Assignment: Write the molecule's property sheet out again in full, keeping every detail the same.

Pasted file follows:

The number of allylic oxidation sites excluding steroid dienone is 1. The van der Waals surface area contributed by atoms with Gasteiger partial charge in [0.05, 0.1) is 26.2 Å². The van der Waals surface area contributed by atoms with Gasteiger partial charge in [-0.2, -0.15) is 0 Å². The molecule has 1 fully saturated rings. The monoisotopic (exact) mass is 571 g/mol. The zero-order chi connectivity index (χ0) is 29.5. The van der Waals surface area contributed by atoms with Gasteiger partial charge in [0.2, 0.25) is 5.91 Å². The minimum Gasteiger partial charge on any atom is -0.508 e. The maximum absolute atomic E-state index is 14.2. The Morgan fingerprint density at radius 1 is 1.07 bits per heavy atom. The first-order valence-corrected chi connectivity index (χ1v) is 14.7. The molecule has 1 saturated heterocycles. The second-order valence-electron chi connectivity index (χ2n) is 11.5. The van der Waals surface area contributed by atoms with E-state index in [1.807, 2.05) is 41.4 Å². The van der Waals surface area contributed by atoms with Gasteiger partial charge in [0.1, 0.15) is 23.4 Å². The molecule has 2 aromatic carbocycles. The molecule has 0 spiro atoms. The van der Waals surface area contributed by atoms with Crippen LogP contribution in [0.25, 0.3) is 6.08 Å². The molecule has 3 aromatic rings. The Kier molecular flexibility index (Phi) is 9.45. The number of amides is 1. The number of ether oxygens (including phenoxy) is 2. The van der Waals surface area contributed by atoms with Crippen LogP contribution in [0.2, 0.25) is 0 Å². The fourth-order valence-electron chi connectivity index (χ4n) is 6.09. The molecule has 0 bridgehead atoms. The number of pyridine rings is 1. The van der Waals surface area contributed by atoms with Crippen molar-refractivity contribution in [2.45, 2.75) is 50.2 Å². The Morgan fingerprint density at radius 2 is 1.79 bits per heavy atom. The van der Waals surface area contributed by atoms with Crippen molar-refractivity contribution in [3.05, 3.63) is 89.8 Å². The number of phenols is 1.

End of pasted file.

The number of allylic oxidation sites excluding steroid dienone is 1. The van der Waals surface area contributed by atoms with Gasteiger partial charge in [0.05, 0.1) is 26.2 Å². The van der Waals surface area contributed by atoms with Gasteiger partial charge in [-0.2, -0.15) is 0 Å². The molecule has 1 fully saturated rings. The monoisotopic (exact) mass is 571 g/mol. The zero-order chi connectivity index (χ0) is 29.5. The van der Waals surface area contributed by atoms with Gasteiger partial charge in [0.2, 0.25) is 5.91 Å². The minimum Gasteiger partial charge on any atom is -0.508 e. The maximum absolute atomic E-state index is 14.2. The Morgan fingerprint density at radius 1 is 1.07 bits per heavy atom. The first-order valence-corrected chi connectivity index (χ1v) is 14.7. The molecule has 1 saturated heterocycles. The second-order valence-electron chi connectivity index (χ2n) is 11.5. The van der Waals surface area contributed by atoms with E-state index in [1.807, 2.05) is 41.4 Å². The van der Waals surface area contributed by atoms with Gasteiger partial charge in [0.1, 0.15) is 23.4 Å². The molecule has 2 aromatic carbocycles. The molecule has 0 spiro atoms. The van der Waals surface area contributed by atoms with Crippen LogP contribution in [0.25, 0.3) is 6.08 Å². The molecule has 3 aromatic rings. The Kier molecular flexibility index (Phi) is 9.45. The number of amides is 1. The number of ether oxygens (including phenoxy) is 2. The van der Waals surface area contributed by atoms with Crippen LogP contribution in [0.2, 0.25) is 0 Å². The fourth-order valence-electron chi connectivity index (χ4n) is 6.09. The molecule has 0 bridgehead atoms. The number of pyridine rings is 1. The van der Waals surface area contributed by atoms with Crippen molar-refractivity contribution in [2.45, 2.75) is 50.2 Å². The Morgan fingerprint density at radius 2 is 1.79 bits per heavy atom. The van der Waals surface area contributed by atoms with Crippen molar-refractivity contribution in [3.05, 3.63) is 89.8 Å². The number of phenols is 1.